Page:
Early Years Column
To boost parents' involvement in their youngsters' schooling and ease child-care woes, the Hewlitt-Packard Company and the city schools of Santa Rosa, Calif., have launched a school at the firm's manufacturing facility there.
The Hidden Valley Satellite School, believed to be the first such work-site school in the Western United States, opened its doors this month to 47 kindergartners and 1st graders. The project, which also offers licensed before- and after-school care, is expected to eventually add 2nd- and 3rd-grade classes and to serve a total of 115 pupils.
The district's superintendent, Lewis Alsobrook, said he got the idea from a similar effort in Florida. He sees the program as a way to help parents who work far from their neighborhood schools.
On a visit to the new school, Mr. Alsobrook said, he "saw parents having lunch with students, volunteering in classrooms--things they could never do'' previously.
The firm gave the district $89,000 in seed money, prepared the site, and charged just $1 for a 10-year lease. The district covers all operating costs of the modular classroom units and provides teachers and materials.
In another move to help employees balance work and family, the NationsBank Corporation recently set up a $10 million fund for child- and elder-care projects.
The money will help build, fund, and improve child-care centers and summer, after-school, and vacation programs for the Charlotte, N.C.-based firm's 50,000 workers in nine states and the District of Columbia.
A University of Florida study is exploring how families can help curb disruptive and violent behavior in preschoolers.
The three-year study is designed to gauge the effectiveness of a "parent-child interaction therapy'' program being offered to 100 families whose preschool children have behavior problems.
The program teaches parents ways to improve relationships with their children and use discipline. The families will each get about 12 weeks of treatment.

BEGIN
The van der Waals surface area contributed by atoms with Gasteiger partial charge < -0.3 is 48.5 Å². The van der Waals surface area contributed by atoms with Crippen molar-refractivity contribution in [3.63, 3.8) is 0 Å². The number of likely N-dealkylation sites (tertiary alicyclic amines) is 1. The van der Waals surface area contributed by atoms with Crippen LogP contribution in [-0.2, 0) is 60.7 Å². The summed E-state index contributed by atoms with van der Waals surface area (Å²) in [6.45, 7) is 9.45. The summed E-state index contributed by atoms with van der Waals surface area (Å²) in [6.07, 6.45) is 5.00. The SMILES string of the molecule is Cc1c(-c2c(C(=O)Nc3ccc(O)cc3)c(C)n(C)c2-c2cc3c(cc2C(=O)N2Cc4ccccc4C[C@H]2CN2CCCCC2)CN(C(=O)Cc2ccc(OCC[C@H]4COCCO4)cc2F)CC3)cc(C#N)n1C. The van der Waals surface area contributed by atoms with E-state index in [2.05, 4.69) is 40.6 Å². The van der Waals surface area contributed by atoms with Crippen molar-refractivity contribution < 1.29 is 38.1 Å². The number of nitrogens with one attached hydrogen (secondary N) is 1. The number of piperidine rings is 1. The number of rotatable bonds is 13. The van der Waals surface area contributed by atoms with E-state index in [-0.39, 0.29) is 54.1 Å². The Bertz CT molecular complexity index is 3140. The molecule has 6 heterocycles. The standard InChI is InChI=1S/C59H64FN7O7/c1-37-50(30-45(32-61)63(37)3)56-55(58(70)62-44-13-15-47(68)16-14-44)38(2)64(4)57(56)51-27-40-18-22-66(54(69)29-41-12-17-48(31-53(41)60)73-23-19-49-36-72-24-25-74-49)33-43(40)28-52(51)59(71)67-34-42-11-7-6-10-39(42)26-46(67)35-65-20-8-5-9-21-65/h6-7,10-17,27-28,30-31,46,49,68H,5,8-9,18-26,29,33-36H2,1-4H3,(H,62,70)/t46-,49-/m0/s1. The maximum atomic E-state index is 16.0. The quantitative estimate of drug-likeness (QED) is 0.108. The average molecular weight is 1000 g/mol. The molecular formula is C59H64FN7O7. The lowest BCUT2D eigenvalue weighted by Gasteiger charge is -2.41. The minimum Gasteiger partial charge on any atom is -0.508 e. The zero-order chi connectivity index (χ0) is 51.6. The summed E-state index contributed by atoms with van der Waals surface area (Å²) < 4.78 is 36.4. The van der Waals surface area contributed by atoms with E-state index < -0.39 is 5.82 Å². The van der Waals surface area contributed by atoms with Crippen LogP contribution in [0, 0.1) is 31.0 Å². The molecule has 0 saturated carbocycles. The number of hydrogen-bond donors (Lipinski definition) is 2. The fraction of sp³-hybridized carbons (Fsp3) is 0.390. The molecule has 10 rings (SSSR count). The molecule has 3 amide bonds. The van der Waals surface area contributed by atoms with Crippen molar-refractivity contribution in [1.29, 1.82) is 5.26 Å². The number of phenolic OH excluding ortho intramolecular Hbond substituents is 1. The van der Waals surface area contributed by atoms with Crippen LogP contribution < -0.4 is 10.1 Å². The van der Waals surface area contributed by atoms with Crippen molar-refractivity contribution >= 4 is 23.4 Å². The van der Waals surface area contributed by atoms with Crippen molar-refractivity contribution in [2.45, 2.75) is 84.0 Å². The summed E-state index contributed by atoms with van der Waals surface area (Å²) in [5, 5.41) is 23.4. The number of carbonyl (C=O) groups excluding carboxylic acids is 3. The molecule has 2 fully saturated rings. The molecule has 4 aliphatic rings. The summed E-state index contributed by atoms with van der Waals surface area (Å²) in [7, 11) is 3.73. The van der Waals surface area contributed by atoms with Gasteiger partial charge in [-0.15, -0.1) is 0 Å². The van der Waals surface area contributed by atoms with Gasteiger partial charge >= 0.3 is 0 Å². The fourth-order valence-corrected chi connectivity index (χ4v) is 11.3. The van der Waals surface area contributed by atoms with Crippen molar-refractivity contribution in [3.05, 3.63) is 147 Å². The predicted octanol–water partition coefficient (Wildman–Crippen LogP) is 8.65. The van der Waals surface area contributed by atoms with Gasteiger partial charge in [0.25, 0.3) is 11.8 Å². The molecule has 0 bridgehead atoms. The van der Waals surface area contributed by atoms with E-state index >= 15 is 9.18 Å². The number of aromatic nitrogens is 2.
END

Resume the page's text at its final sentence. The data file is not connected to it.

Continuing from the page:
The study is headed by Sheila Eyberg, a professor of clincial and health psychology at the University of Florida at Gainesville.
Children's relationships with their kindergarten teachers are "highly correlated'' with their 1st-grade performance, a University of Virginia study shows.
The study of 26 teachers and 430 children found that when kindergarten teachers described their interactions with children as troubled or conflict-ridden, those pupils were more apt to be retained in kindergarten and to have problems in 1st grade. Teachers' characterizations of warm, open relationships with pupils corresponded with less kindergarten retention and better behavior in 1st grade.
Even children identified as at risk of retention at school entry were less apt to be retained if relations with teachers were good, suggesting that positive teacher-child bonds "may act as a buffer to some risk conditions,'' said Robert C. Pianta, an associate professor of clinical and school psychology at the university and the study's lead investigator.
An article on the study appears in New Directions in Child Development, issue 58. Copies are available for $17.95 each plus shipping from Jossey-Bass Publishers, 350 Sansome St., San Francisco 94104; (415) 433-1767.
At-risk children who took part in pre-kindergarten classes in the Houston schools have fared much better in school than those who did not, a study reveals.
The longitudinal study by the district's research department--whose findings are consistent with other research nationally--tracked the performance of pre-K children through kindergarten, 1st grade, and 2nd grade. The program, launched in 1985 with state and local funds, serves 4-year-olds who have difficulty speaking English and come from families living below the poverty line.
The pre-K group had substantially higher attendance and promotion rates, grades, and standardized-test scores in school than did their peers without pre-K, and a larger share were at expected grade levels for their age in the 1990-91 school year.
Some 8,000 students are enrolled in pre-K classes in 150 Houston public schools, but the program is reaching only 10 percent to 15 percent of those eligible, said Frank Petruzielo, the district's superintendent. Citing a lack of space in already overcrowded schools, he said he would use the data to urge that plans for pre-K be included in school building and renovation projects.
The U.S. Education Department has issued a guide to help schools and communities meet the national education goal of insuring that all children enter school ready to learn.
In a question-and-answer format, it offers guidance in defining, assessing, and promoting readiness.
It also discusses the roles of parents, schools, and social agencies and cites model readiness programs, private-sector efforts, and federal grant sources.
Single copies of "Starting School Ready to Learn, Questions and
Answers on Reaching National Education Goal 1'' are available for free
from the Office of Policy and Planning, U.S. Education Department, 400
Maryland Ave., S.W., Room 3127, Washington, D.C. 20202; (202)
Vol. 12, Issue 22